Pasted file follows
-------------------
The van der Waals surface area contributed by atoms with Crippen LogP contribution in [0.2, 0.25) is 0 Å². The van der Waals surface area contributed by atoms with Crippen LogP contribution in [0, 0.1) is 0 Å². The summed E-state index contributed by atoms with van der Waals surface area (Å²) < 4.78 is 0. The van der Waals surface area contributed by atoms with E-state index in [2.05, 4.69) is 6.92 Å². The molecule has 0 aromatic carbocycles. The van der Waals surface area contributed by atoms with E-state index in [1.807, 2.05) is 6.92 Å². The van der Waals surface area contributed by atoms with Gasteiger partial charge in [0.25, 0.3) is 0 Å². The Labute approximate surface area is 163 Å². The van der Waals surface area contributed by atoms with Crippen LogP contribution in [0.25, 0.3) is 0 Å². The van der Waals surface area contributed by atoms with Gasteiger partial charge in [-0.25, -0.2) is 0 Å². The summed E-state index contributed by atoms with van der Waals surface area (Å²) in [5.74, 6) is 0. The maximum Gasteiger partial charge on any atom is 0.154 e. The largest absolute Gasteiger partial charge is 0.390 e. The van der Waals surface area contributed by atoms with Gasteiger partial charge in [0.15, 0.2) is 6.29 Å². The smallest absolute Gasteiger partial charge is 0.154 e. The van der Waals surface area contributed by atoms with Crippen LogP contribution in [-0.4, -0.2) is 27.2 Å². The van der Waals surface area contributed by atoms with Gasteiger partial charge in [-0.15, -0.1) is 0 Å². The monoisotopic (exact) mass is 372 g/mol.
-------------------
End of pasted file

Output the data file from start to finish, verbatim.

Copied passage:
The van der Waals surface area contributed by atoms with Crippen LogP contribution in [0.2, 0.25) is 0 Å². The van der Waals surface area contributed by atoms with Crippen LogP contribution in [0, 0.1) is 0 Å². The summed E-state index contributed by atoms with van der Waals surface area (Å²) < 4.78 is 0. The van der Waals surface area contributed by atoms with E-state index in [2.05, 4.69) is 6.92 Å². The molecule has 0 aromatic carbocycles. The van der Waals surface area contributed by atoms with E-state index in [1.807, 2.05) is 6.92 Å². The van der Waals surface area contributed by atoms with Gasteiger partial charge in [0.25, 0.3) is 0 Å². The Labute approximate surface area is 163 Å². The van der Waals surface area contributed by atoms with Crippen LogP contribution in [0.25, 0.3) is 0 Å². The van der Waals surface area contributed by atoms with Gasteiger partial charge in [-0.25, -0.2) is 0 Å². The summed E-state index contributed by atoms with van der Waals surface area (Å²) in [5.74, 6) is 0. The maximum Gasteiger partial charge on any atom is 0.154 e. The largest absolute Gasteiger partial charge is 0.390 e. The van der Waals surface area contributed by atoms with Gasteiger partial charge in [0.15, 0.2) is 6.29 Å². The smallest absolute Gasteiger partial charge is 0.154 e. The van der Waals surface area contributed by atoms with Crippen LogP contribution in [-0.4, -0.2) is 27.2 Å². The van der Waals surface area contributed by atoms with Gasteiger partial charge in [-0.15, -0.1) is 0 Å². The monoisotopic (exact) mass is 372 g/mol.